Then the singing punchline, K Brosas (of K and the Boxers) took over the stage and everything went really wild from then on. I have seen comic singers but I did not know that someone could actually sing so well and do a sensational standup comedy at the same time but K surely can. She was a smashing, stirring, riotous punchline all to herself I hope she never tires of helping bro Eli and bro Daniel. Her brand of comedy was so unpredictable it was patently irresistible. Yes. It's confirmed. I am now officially a fan.

I hope the brethren in the provinces or abroad could get a VCD copy or something. No one deserves to miss a concert like this. It was for a good cause and yes, for a good laugh!

Having said all this, my only question in mind is, when oh when will the next concert be?

(This post originally appeared in Newsdrive)
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The philosopher Plato

I started out in my writing "career" with no other ambition than to please myself as a reader. And I had nearly moronic standards as a reader then.

I used to tag myself as a "writer of substance" because I was so poor in grammar that the only way I could mask them was by spewing insight into every paragraph. Needless to say, it worked until a well-meaninged writer friend inspired me to eat my own work and see if I can extract any real substance with a flawed form.

He engaged me in a Substance vs Form debate and I am forever grateful for the favor for it opened my eyes to the other side of the writing coin. You know who you are Chekwa and if you don't, that's too bad because I won't mention your name here.

As a hired business writer, however, I've learned to write neither from the mind nor from the heart. I've learned to write from a set of "mindframes" which I call "newsbytes". Its the best arm a philosophy mercenary could have to survive the brutal world of deadlines and multiple account assignments. At the end of the day, however, the writer inside feels robbed of an opportunity to speak its mind. And, if remained unexpressed, this same writer can unconsciously start writing boring stuffs in protest.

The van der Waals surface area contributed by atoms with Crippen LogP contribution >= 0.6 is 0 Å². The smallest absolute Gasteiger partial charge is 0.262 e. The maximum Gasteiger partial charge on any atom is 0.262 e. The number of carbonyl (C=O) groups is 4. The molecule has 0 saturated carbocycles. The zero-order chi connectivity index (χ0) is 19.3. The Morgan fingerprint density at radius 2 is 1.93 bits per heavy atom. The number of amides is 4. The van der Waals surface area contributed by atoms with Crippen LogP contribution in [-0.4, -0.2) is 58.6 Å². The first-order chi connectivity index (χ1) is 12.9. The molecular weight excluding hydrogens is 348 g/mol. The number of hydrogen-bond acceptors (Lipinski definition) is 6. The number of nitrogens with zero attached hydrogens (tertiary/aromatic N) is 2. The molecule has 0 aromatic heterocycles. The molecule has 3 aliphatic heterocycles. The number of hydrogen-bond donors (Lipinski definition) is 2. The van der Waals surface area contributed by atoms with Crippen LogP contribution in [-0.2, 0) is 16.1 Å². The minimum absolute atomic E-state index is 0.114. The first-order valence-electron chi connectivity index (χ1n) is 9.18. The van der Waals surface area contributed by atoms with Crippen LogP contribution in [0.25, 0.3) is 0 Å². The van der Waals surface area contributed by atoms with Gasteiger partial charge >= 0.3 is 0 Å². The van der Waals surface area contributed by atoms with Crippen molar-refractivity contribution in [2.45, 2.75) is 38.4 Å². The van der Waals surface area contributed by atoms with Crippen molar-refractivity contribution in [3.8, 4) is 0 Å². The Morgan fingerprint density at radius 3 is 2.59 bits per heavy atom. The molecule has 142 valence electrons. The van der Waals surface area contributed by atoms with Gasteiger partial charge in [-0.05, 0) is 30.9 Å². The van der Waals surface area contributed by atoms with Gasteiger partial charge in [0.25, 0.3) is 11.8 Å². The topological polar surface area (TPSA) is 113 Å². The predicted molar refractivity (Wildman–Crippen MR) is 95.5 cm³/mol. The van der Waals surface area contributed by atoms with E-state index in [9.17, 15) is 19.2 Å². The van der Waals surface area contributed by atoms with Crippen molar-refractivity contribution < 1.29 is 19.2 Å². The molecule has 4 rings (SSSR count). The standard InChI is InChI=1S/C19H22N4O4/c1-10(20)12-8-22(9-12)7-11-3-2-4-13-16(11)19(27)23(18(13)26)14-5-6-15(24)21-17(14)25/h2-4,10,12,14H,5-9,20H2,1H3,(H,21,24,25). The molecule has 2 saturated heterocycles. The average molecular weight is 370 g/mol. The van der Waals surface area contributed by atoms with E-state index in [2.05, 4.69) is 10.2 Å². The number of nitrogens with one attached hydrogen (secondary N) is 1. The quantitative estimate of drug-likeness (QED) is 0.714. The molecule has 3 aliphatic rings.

Indeed, it was not until I discovered this corny thing called blog did I rediscover what what joy it is to write again out of convictions. Now if only I could find the time to actually blog...

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Death haunts even the beautiful: an early 20th...

It was not until after my father died that I definitely committed to joining the Church of God. I felt then that I lost the chance to introduce my father to my newfound faith. Needless to say, I worried of what awaits him come judgment day.

Knowing even then the biblical truth that prayers of the living won't help a dead man's soul, I tried to pray instead for the living, in hopes that I won't miss the same chance again with others in my family.

I must confess though, that I prayed that my father may find mercy from God on the last day, holding fast to the knowledge that God once said "...I will have mercy on whom I will have mercy." (Exodus 33:19)

I wish I could say something better... something less painful to consider. But I felt then that, for him, it had been a meaningless life marked by an equally meaningless death. That was why I mourned so much...

He was then at the end of a very long journey that never really started. And I felt sorry for him. Being a favorite son to him, I knew that a part of me died with him. I will forever miss his presence, those hauntingly funny memories of him cracking jokes on the fly. His never ending stories of time well past. It was as if my own life preceded me, those stories of his that almost felt to be my own.

Of sadness and happiness, he had many. Of endless lonely musings he had much. But nothing can really mask a soul so engulfed in the heaviness of its own spirit, which no one can run away from except by sincerely turning to God and following His commands.

I knew my father to be a deep thinker, though he was uneasy articulating it. Lately I've been into some lonely musings myself and realized how painfully eloquent he had been. For those who've seen or heard of his morbid end, I hope they didn't miss the point. In life or in death, there is no real meaning beyond God.

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Back in college, when I had a philosophic disdain against "Time", I had sought to seize it by its throat, to no avail. Despite having been defeated by "Time" time and time again, however, I remained adamant. As a gesture of my dissent, I even made a conscious decision not to wear a wrist watch. The earth shattering consequences of this landmark decision proved to be nearly phenomenal, to me that is, at least.

Although I had to endure several impractical consequences due to my chronic cluelessness about time, I was able to observe life from the unique point-of-view of a timeless creature trapped in a time-constrained universe. The experiment taught me many things, chief among which was how to really think for myself.